“Can you think of anything worse than this?”
“Yes. Losing another.”
She, who had lost 3 children, had no reply. She wanted to comfort me, but I was living in fear.
Fear of the known.
The days and nights following Emily’s death have no timeline. They were fluid, like a giant ribbon waving in the wind. But, somewhere in there, my oldest child came down with the flu. Not the throw up kind. The fever kind. Emily’s death followed a fever. Would I lose him too?
Losing Emily brought the reality of death into my world. Children don’t always outlive their parents. Children can and do die. And just because I had lost one precious little one did not exempt me from this tragedy happening again…and again…and again.
God is sovereign. Some days I am okay with that. Some days I freely give Emily and all the others.
Then I have days when my whole body aches over the memory of that day nearly 3 years ago. I ache with the thought of losing another child. Yes, I survived. But it isn’t something I want to do again.
And then I read of another mother’s loss. I want to rid my house of every dresser, every bathtub, every electrical outlet. I want to breathe normal again. The kind of normal that doesn’t see the world this way. The kind of normal that doesn’t wonder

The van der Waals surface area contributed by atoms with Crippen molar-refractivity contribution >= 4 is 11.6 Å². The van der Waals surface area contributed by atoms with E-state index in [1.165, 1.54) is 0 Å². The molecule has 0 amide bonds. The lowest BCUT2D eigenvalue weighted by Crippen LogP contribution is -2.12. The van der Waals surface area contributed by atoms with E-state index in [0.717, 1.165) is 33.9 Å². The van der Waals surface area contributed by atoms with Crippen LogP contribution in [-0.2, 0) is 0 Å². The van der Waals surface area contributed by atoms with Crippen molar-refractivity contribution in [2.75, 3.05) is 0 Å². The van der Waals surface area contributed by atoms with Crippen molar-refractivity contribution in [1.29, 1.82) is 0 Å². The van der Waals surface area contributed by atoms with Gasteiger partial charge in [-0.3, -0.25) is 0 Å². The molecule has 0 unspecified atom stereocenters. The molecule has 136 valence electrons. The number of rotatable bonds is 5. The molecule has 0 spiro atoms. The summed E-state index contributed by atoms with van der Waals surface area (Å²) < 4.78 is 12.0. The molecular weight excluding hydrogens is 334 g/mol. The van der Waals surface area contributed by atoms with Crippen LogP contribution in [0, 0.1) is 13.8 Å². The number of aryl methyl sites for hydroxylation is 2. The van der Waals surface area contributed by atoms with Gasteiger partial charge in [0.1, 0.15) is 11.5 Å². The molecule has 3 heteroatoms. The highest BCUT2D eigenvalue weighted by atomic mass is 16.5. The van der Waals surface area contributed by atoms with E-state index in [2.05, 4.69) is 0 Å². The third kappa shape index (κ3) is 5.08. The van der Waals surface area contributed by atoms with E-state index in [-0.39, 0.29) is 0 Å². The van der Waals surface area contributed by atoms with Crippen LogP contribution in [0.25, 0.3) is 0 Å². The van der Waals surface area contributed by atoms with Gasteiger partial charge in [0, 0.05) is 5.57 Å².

I tell people who haven’t lost a child not to live in fear of a nightmare that doesn’t belong to them, but what do I tell people who live in fear of a nightmare that DOES belong to them? What do I tell myself?
I fear something very real. But I cannot live there.
I cannot live in a place where everywhere I turn is a vision of yet another of my children taking their last breath. I have to close the doors on those rooms. I have to walk away from that place altogether.
I visited Emily’s grave last week. We had just been to the mortuary to finalize plans for Emily’s headstone.
Three years later.
We also purchased 4 more plots. “Neighbor control,” we joked. Behind the smiles, fear spoke,
I hope no one else needs these plots. I hope Emily is alone there until my tired old bones are lying next to hers. “Oh Lord, please, no more.”
And then I remember…
Man is like a breath; His days are like a passing shadow.
There IS something worse than this. There IS something worse than losing every single one of my children.
Losing every single one of my children FOREVER.
And so I take a deep breath to remind myself just how long this life is,
I lay my fear at His feet,
and move forward.